The Kennedys Are America’s Family

Picture from AP in Boston Hospital

The news of Senator Ted Kennedy’s medical condition hit everyone I talked with on Tuesday hard.  Real hard.  Politics did not matter, as the Kennedy family long ago passed above being just a partisan name.  There is little doubt that had the same announcement been made about any one of the other 99 Senators there would have been shock and sadness, but not the deep thud that so many experienced upon hearing about Ted Kennedy.  The reason is that the Kennedy family for decades has been America’s other family. 

The tales of Camelot and the beautiful and handsome faces of generations of Kennedys have left their mark on the hearts and minds of millions of my fellow citizens.  Their fame and feats have been the stuff of headlines and history, their times of crisis and funerals have showcased family solidarity and steadfastness.  The family of doers and dreamers also faced frailties and human shortcomings, which also made the headlines, and in the end proved how very much they were like every other family in America.

Ted Kennedy came to the Senate when I was a boy, and though he was not the first politician that intrigued me, (that was Richard Nixon) Teddy was the first politician I admired.  His views of how government could resolve inequalities and create a level-playing field in society were the substance of my political ideals, even now as an adult.  He was the one that made goose-bumps on my arm while speaking at the 1980 Democratic convention.  His final words that night at the podium was ones that inspired me. 

For all those whose cares have been our concern, the work goes on, the cause endures, the hope still lives, and the dream shall never die.

Soon after the speech I bought a poster size piece of heavy stock paper and wrote in perfect block letters the words that Kennedy had spoken.  I had it up in a visible place wherever I lived until a couple of years ago as a reminder of the mission we have in life.

When I heard the news at lunch today that Ted Kennedy had a cancerous tumor on his brain I was shocked to silence.  I just listened to the news and had to let it sink in.  The words from his colleagues were somber and emotional.  They spoke what many of us wanted to say.

The fact that this family will at times dominate the news in the days and weeks to come is because the networks know what we all feel.  This is not about a famed Senator or a political dynasty as much as it is about a family that we care about.  A family that fascinates us and caused us to clip pictures of them from magazines over the years and wonder when JFK Jr. would marry, and how Caroline’s kids were doing.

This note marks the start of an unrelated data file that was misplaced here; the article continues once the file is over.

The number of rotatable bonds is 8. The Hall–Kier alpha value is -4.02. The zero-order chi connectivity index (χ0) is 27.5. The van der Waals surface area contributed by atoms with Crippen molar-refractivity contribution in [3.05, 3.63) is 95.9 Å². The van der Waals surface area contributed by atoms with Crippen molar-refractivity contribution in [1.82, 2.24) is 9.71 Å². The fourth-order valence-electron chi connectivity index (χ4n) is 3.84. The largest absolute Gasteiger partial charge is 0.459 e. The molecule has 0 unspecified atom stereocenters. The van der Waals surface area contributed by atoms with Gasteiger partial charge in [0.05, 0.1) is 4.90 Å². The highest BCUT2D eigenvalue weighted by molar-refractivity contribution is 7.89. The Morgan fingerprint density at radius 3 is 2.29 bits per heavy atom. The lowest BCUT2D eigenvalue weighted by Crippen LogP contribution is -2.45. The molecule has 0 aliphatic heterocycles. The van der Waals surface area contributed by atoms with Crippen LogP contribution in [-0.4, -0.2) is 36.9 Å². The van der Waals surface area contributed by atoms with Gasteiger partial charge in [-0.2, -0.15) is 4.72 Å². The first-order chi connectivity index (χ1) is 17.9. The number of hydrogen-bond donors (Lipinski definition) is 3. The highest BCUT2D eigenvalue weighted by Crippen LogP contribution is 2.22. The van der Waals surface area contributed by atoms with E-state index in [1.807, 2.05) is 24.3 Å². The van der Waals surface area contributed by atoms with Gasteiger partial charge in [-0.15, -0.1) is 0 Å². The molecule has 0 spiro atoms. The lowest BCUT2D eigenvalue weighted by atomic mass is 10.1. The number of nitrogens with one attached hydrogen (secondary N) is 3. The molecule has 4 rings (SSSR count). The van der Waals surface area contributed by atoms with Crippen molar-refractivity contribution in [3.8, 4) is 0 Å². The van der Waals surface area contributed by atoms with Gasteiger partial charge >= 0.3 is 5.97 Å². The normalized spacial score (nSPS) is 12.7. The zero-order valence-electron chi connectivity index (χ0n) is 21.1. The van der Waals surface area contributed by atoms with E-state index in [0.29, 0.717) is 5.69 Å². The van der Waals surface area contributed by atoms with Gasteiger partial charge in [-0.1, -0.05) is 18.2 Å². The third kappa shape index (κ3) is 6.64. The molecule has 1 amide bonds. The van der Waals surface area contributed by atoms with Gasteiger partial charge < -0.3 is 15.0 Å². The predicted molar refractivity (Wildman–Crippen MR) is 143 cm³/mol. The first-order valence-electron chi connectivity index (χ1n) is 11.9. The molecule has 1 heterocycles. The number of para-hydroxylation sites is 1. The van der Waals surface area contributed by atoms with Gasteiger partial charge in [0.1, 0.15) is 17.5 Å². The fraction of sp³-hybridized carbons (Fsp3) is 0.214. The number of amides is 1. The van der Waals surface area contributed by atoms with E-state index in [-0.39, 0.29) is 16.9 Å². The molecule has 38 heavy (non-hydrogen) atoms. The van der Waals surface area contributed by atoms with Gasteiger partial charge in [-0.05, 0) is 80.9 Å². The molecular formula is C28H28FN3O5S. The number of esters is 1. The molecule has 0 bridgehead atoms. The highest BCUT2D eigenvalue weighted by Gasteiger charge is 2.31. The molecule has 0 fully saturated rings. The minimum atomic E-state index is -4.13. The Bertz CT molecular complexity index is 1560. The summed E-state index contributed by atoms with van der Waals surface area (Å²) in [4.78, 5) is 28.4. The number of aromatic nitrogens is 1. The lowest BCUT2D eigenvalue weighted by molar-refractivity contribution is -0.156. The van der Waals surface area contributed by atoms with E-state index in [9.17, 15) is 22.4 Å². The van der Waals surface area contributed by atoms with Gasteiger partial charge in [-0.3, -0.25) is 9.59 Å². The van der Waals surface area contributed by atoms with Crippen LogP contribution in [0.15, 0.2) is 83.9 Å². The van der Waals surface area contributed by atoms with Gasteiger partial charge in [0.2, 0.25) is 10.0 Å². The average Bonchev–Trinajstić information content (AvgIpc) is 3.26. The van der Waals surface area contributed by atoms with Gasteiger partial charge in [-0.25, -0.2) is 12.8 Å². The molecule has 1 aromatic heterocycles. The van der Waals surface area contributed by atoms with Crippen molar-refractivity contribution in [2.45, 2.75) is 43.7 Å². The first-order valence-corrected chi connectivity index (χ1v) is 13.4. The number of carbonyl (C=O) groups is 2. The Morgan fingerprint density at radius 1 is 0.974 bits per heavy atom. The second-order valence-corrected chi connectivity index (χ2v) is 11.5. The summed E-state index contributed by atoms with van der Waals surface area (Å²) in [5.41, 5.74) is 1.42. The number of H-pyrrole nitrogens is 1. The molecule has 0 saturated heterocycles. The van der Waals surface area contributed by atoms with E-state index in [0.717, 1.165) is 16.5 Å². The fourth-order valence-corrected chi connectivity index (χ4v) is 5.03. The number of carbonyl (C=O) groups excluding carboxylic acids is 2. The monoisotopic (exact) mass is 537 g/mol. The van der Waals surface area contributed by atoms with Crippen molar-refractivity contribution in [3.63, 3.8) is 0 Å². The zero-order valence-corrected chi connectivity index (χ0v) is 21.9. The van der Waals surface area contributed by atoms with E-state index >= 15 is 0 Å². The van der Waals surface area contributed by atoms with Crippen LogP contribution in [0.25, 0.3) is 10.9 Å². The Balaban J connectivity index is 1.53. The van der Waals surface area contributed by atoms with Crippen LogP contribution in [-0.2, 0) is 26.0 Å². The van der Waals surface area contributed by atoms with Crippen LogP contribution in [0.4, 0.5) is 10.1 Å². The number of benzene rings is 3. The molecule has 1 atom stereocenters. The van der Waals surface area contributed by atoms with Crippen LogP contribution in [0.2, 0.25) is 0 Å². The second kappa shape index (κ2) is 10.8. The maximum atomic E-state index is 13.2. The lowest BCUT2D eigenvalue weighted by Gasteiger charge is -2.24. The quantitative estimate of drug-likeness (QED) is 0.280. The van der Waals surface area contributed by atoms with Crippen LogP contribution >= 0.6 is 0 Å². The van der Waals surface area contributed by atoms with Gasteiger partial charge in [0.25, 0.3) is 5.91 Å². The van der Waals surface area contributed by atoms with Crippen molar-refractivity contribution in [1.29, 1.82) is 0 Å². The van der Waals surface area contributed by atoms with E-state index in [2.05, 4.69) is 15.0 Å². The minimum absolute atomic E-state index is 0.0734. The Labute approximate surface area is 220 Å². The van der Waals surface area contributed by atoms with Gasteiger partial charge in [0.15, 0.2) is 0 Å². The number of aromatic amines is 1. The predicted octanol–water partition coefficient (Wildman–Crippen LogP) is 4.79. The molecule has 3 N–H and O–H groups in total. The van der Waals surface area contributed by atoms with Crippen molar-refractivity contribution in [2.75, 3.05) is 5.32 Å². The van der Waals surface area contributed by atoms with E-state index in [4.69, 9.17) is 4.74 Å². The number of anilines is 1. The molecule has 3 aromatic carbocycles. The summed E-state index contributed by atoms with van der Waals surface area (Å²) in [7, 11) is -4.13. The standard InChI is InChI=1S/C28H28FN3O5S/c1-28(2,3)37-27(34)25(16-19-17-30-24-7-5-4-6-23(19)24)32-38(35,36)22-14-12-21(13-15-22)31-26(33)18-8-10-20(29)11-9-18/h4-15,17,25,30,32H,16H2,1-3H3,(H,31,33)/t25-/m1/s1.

We have been proud of them at weddings and cried with them at funerals.  In the days to come we will pray for them and urge Teddy to fight this battle for himself like the ones he fought for all of us over the years in the Senate. 

With all his heart.

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Sen. Edward Kennedy Has Malignant Brain Tumor

Doctors say Sen. Edward Kennedy has brain tumor; condition discovered after he had seizure.

UPDATED

Doctors for the Massachusetts Democrat say tests conducted after Kennedy suffered a seizure this weekend show a tumor in his left parietal lobe. Preliminary results from a biopsy of the brain identified the cause of the seizure as a malignant glioma.

His treatment will be decided after more tests but the usual course includes combinations of radiation and chemotherapy.

”I’m really sad,” former Sen. Bob Kerrey, D-Neb., said when told in a Senate hallway about Kennedy’s condition. ”He’s the one politician who brings tears to my eyes when he speaks.”

The 76-year-old senator has been hospitalized in Boston since Saturday, when he was airlifted from Cape Cod after a seizure at his home.

”He has had no further seizures, remains in good overall condition, and is up and walking around the hospital,” said a joint statement issued by Dr. Lee Schwamm, vice chairman of the Department of Neurology at Massachusetts General Hospital and Dr. Larry Ronan, Kennedy’s primary care physician.

The doctors said Kennedy will remain in the hospital ”for the next couple of days according to routine protocol.”

”He remains in good spirits and full of energy,” they said.

Kennedy’s wife and children have been with him each day but have made no public statements.